“If it is possible, as far as it depends on you, live at peace with everyone.”
– Romans 12:18
Conflict is an unpleasant state to find yourself in, no matter what the situation. But the idea of facing conflict in your marriage can be downright paralyzing, whether you’ve been married for years and have developed bad fighting habits, or you’re newlyweds and disagreements are relatively new territory.
The good news is, conflict can actually be good for your marriage. Fighting a good fight has the power to create a deeper level of connection between you and your spouse. If you have the right tools, the two of you can use conflict to strengthen your marriage.
Prepare for Battle Together
The sooner you equip yourselves to deal with conflict in healthy ways, the better. Coming up with a game plan for handling disagreements will prepare you to handle them well.
It can also be helpful to engage in exercises that help you understand where you stand and rate the depth of your disagreement on particular topics. Our Conflict Card can help you do that. It’s a simple tool you can use during a disagreement or debate to ask one another, “On a scale of 1 to 10, how strongly do you feel about this?”
Since a lack of objectivity escalates conflict, the Conflict Card provides the perspective you need to choose your battles wisely.
Over time, take note of hot-button issues that strike a chord with each of you. Take some time to explore what topics are most likely to generate disagreements; these things could range from in-laws to extracurricular activities, money to work schedules.
Be aware that when conflicts surrounding these hot topics arise, you’ll really need to be on your A-game. Prepare beforehand to approach and respond to these topics in a non-reactive, rational way.
Keep Conflict Non-Toxic
Knowing what behaviors and attitudes to avoid in conflict will help you to keep your disagreements from getting destructive. Preventing toxic behaviors from taking hold in your marriage early on will pay huge dividends over the decades of life you’re going to spend together.
Dr. John Gottman from the University of Washington in Seattle found, through his research, that there are four major destructive behaviors that lead to the breakdown of a marriage. Avoid these behaviors, and your chances of long-term marital success will multiply exponentially.
Speaking or behaving in a critical way toward one another ties the problem directly to your spouse, rather than presenting the issue as something you can work together to resolve. If you have a messy house, it’s destructive to say things to your spouse like, “You never clean up after yourself!” or, “You always leave junk lying around! Can’t you clean up once in awhile?”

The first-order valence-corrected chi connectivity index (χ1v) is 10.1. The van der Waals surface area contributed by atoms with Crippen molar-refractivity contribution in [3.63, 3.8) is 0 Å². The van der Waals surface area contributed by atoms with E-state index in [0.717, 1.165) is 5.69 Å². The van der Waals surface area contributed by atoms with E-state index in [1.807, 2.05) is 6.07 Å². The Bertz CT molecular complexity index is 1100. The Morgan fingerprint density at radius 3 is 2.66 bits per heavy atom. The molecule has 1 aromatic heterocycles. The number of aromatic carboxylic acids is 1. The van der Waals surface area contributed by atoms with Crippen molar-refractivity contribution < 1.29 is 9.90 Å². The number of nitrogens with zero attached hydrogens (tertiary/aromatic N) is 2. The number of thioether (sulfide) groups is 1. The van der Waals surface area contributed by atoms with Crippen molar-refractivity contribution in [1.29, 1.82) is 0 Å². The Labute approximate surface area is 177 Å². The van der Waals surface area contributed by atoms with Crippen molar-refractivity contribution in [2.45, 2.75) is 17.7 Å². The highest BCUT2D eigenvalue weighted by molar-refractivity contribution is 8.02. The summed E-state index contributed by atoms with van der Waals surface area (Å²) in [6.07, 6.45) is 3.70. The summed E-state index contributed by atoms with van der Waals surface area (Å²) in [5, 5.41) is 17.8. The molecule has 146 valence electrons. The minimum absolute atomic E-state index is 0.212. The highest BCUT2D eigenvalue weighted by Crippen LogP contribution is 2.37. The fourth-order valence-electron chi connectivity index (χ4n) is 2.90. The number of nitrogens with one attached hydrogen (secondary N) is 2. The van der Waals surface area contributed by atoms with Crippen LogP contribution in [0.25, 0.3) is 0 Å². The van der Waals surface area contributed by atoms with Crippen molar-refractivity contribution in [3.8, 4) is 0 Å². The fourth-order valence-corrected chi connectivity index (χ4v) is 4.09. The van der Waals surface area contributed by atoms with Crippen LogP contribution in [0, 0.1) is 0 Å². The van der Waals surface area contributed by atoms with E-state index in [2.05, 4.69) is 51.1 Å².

Avoid being critical by using “I feel” statements to keep the problem from becoming about your spouse, like, “I feel like I’m living in chaos because the house is a mess. What can we do to make it better?” Learning how to complain without making your spouse feel like the problem is the key to resolving problems without making a mess of things.
Once a problem is assigned to your spouse, they’re likely to become defensive. Instead of the problem being something that could easily be resolved with a little teamwork, the problem is suddenly your spouse themselves. A defensive attitude arises when your spouse feels that you are attacking them over the problem at hand.
If you avoid being critical, your spouse is less likely to become defensive. And if you’re prone to becoming defensive yourself, recognize that you can’t make the argument go away. Instead, take a step back, take a deep breath, and calmly ask your spouse to reframe the issue by looking at the big picture so the two of you can put your heads together and solve it.
We are contemptuous when we take criticism a step further by diagnosing or belittling our spouse. “You always make us late,” is a critical statement, but, “You always make us late because you’re irresponsible and you have no respect for anyone else’s time,” is contemptuous. Remarks like, “You’re a regular genius,” and statements that make your spouse feel beaten down are other examples of contempt in action.
Allowing yourself to become contemptuous toward your spouse is a definite nail in your relationship’s coffin, so make a daily effort to create meaningful, positive interactions with your spouse. Deliberately speak kind words to your spouse, even during conflict. Focus on what you love about them, and you’ll find that your affection increases as contempt (or other destructive attitudes) begins to decrease.
Emotional withdrawal is a fast-track to unresolved disputes in your marriage. When you stonewall your spouse, you shut down, leaving the marriage on an emotional level. If you stonewall your spouse, you’ve allowed your heart to harden toward them.
No matter how upset you are during a fight, resist the urge to check out. Whatever you’re going through, you still need one another, and you’ll be better able to overcome your disagreements if you keep communication open and honest. Be safe and approachable for one another even in the heat of battle, and you’ll come out stronger on the other side.
Ready to See a Real Fight?
Watch us in action on the Fight Night Live Simulcast February 12, 2017 at 4:00 p.m. Pacific. We’ll be applying these concepts, plus showing you examples of how they play out during the course of a BIG fight. You’ll get to see us demonstrate what to do–and what not to do–and walk away with insights you can apply in your own marriage.
Fight Night Live is for newlyweds and “oldyweds” alike, and is designed to provide you and your spouse with the tools you need to fight fairly and resolve conflict in a constructive, healthy way. Click here to find a participating location near you.